Being married these days is no easy task. With so many demands on our time from work, the kids, and our extended families, it’s a challenge to keep up with our busy schedules. Imagine what it must be like for someone married to a minister of a megachurch. The thought of having to compete with God and the church’s parishioners on a daily basis for some quality time with your spouse would definitely be an added strain to a marriage.
This month’s Jen’s Jewels Lisa Takeuchi Cullen addresses this very topic in her debut novel, Pastors’ Wives. It’s the story of three ministers’ wives who question their own faith, love, and sense of duty to their marriage and the church as they try to support their husbands’ life missions. With a behind-the-scenes look at a fictional megachurch and the role it plays in the community, this riveting depiction is a must-read for those who have ever questioned their own faith.
As part of this interview, Plume, a division of the Penguin Group, has generously donated five copies for you, my favorite readers, to try to win. So, don’t forget to look for the trivia question at the end of the column. Good luck! Be sure to keep up-to-date on all the latest news in the publishing business by stopping by www.jennifervido.com or follow me on Facebook jennifervido.com or Twitter @JenniferVido. And as always, thanks for making Jen’s Jewels a part of your reading adventure.
Jen: Despite being a debut novelist, you are no stranger to the publishing business. So that my readers may catch a glimpse into the life of the woman behind the words, please briefly share with us your educational and professional background.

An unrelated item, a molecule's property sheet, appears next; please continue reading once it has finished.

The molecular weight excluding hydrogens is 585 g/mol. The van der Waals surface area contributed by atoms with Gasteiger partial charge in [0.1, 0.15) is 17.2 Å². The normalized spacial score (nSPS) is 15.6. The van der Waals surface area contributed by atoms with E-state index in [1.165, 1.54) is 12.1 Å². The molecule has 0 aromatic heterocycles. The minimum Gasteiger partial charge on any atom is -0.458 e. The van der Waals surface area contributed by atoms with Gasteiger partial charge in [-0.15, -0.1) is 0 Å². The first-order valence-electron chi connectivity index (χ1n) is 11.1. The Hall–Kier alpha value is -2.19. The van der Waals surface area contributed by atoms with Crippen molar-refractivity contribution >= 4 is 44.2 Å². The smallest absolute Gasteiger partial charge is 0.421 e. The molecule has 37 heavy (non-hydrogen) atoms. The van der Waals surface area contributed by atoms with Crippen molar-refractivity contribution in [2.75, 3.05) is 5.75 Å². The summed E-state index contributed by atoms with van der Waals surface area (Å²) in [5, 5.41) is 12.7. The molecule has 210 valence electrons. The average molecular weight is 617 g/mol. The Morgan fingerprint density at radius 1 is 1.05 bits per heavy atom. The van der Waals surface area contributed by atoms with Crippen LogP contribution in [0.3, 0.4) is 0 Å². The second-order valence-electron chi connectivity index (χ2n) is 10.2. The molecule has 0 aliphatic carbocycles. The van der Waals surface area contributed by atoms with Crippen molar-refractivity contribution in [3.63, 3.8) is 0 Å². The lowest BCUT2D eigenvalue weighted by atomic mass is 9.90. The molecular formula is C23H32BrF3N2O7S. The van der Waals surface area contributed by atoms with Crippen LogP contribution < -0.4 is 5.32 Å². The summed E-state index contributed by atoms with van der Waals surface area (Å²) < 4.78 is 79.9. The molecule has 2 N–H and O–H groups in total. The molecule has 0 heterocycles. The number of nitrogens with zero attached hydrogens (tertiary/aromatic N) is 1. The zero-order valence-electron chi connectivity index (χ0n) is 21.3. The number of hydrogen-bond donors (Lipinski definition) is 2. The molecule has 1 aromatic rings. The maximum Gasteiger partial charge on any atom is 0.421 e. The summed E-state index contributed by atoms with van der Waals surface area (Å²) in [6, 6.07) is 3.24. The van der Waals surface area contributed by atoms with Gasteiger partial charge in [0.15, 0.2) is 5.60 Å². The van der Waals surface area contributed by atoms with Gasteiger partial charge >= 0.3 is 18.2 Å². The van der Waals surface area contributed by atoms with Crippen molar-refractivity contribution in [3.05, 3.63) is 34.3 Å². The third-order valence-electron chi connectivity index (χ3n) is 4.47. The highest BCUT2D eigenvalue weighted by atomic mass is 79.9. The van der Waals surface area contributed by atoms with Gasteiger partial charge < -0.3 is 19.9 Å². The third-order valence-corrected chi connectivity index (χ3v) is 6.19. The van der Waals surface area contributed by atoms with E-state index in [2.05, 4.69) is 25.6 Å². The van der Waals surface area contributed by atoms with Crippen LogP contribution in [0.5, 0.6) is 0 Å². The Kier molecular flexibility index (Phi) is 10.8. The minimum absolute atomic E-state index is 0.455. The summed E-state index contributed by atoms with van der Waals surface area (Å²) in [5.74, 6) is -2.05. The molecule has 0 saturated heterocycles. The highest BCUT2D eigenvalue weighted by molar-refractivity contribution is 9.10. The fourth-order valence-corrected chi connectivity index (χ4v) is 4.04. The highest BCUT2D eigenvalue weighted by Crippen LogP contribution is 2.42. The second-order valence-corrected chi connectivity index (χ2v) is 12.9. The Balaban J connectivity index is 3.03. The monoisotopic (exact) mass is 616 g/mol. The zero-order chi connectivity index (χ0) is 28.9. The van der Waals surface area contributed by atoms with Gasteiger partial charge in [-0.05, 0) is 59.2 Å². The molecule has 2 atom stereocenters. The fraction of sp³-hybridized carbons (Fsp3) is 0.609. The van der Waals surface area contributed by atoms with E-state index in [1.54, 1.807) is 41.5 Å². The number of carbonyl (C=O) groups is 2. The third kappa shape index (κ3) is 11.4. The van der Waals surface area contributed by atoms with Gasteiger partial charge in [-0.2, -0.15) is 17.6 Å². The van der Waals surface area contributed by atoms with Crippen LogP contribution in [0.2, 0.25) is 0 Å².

Lisa: Oh, my. "The woman behind the words" sounds so mysterious! …which is not how anyone I know would describe me. I’m a New Jersey mom with two extremely chatty little girls—I don’t know where they get it—and a husband who hides in the basement and plays the clarinet. New Jersey is my adoptive home state; I was born and raised in Japan, and I first came to America to attend college (I got my bachelor’s at Rutgers and my master’s at Columbia, both in journalism, which, I’ll tell you right now, is not a field that requires advanced degrees). I worked for nearly two decades as a journalist, mostly in magazines. My last job as a journalist was as a staff writer for Time magazine. I quit in 2009. Now I make stuff up.
Jen: Please describe for us your "Aha!" moment when you decided to write a fictional book and add the title novelist to your impressive list of accomplishments.
Lisa: You wouldn’t think I was impressive if you saw me right now, in my pink bunny slippers and my hair still unbrushed! My "aha" moment—if you can call it that—happened during my drive to work, when I idly realized an article I had just written about Pastors’ Wives for Time would make an awesome TV series. Not that I had any idea how to go about that. Somehow I soon found myself with a TV agent and a producer. Many complications ensued. Suffice it to say it all ended in disaster. My wonderful book agent urged me to write the story anyway, this time as a novel. I did. We sold Pastors’ Wives to Plume/Penguin in February 2012.
Jen: In terms of nuts and bolts, approximately how long did it take for you to complete the manuscript? And, what was the most challenging part of writing a novel in comparison to your previous experience as a consummate journalist?
Lisa: The article I wrote for Time published in 2007. And I just happened to find the file marked Pastors’ Wives DRAFT 1, and it was dated September 2009. But I know I didn’t really get cranking on it till 2011. The most challenging part was the plotting. I live and die by outlines, and this was my first attempt at a novel. I needed a very clear, very detailed road map. And then, of course, there’s the sitting-down-to-write part. As a mom, I could really only count on writing during school hours. Which meant I found myself doing everything but until after lunch, and then writing like mad until I had to leave for pickup.